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    Since i have no pictures and some of the plant leaves are turning slightly yellow, can it be a cause of lack of fertilizer?
     
  18. skeeterbug

    skeeterbug Active Member

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    Lack of fertilizer is but one of many possible causes of yellow leaves. Overwatering, disease, mineral deficiencies, old age, insect pest are some of the other possibilities.
     
  19. Jennyc

    Jennyc Member

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    Wow. I water the plant twice a week, is that too much? This is becoming much harder than i thought. I now have fruit flies coming out of my ears. I have to buy the sticky pads this weekend, they ran out in my neighborhood.
    Thanks for all of you help.
     
  20. Arvid

    Arvid Member

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    Jennyc: I was spontaneously thinking about two things regarding your leaves yellowing.
    1. Mineral deficiencies/soil composition/fertilizing
    2. Over watering

    Both are easily fixed by using citrus soil:

    (1) By using citrus soil you get a basic composition of minerals and the acidity that many citruses need. Use a citrus fertilizer and use half the concentration described on the product.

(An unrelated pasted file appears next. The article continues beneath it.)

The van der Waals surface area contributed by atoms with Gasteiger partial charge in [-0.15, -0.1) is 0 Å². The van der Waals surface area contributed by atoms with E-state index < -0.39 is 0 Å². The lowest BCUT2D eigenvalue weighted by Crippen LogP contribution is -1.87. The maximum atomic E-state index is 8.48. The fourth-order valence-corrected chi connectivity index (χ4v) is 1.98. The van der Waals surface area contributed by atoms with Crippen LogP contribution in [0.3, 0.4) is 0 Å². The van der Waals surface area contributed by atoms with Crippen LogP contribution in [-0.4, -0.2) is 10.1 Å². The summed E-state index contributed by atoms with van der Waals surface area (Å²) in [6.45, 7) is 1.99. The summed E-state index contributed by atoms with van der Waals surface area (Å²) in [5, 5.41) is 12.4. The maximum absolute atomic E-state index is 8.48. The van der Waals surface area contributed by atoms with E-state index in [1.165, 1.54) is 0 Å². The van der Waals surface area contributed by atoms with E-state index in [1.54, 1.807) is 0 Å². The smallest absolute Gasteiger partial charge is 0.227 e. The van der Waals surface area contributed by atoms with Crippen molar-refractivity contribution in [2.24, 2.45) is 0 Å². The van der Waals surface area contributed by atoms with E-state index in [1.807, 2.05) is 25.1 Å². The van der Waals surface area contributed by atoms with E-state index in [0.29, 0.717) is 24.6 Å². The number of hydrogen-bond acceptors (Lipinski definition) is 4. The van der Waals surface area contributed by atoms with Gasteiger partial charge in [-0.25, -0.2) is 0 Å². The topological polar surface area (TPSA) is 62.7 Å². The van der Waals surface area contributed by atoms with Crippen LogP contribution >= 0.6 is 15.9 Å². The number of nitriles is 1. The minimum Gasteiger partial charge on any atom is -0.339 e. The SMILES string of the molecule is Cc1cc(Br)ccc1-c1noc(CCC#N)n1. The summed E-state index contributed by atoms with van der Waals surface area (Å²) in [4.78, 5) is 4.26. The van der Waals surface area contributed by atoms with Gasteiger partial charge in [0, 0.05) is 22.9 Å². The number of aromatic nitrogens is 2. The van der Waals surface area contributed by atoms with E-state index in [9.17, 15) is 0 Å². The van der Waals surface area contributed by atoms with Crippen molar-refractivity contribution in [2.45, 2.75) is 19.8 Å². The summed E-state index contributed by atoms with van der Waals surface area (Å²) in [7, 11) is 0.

(2) Repotting your plants into well-drained containers with citrus soil (you can use LECA http://en.wikipedia.org/wiki/LECA in the bottom to ensure good drainage). Having perpared your pots like this, it is very hard to overwater the plants.

    General regarding watering:
    In most cases it is enough if you water twice per week during the growing season and less often during resting.
    Some say that citruses should be allowed to dry out completely before watering again, but I water a bit more often. If the pot feels a little lighter when lifted (don't use the plant as a handle or you may get a dirty floor) it is time to water.

    Judging from your story (your plants are alive and grow fairly well) it appears as you have good natural hand with citruses. I hope that I was able to provide you with some help anyways...
    Good luck!
    /Arvid
     
  21. Millet

    Millet Well-Known Member 10 Years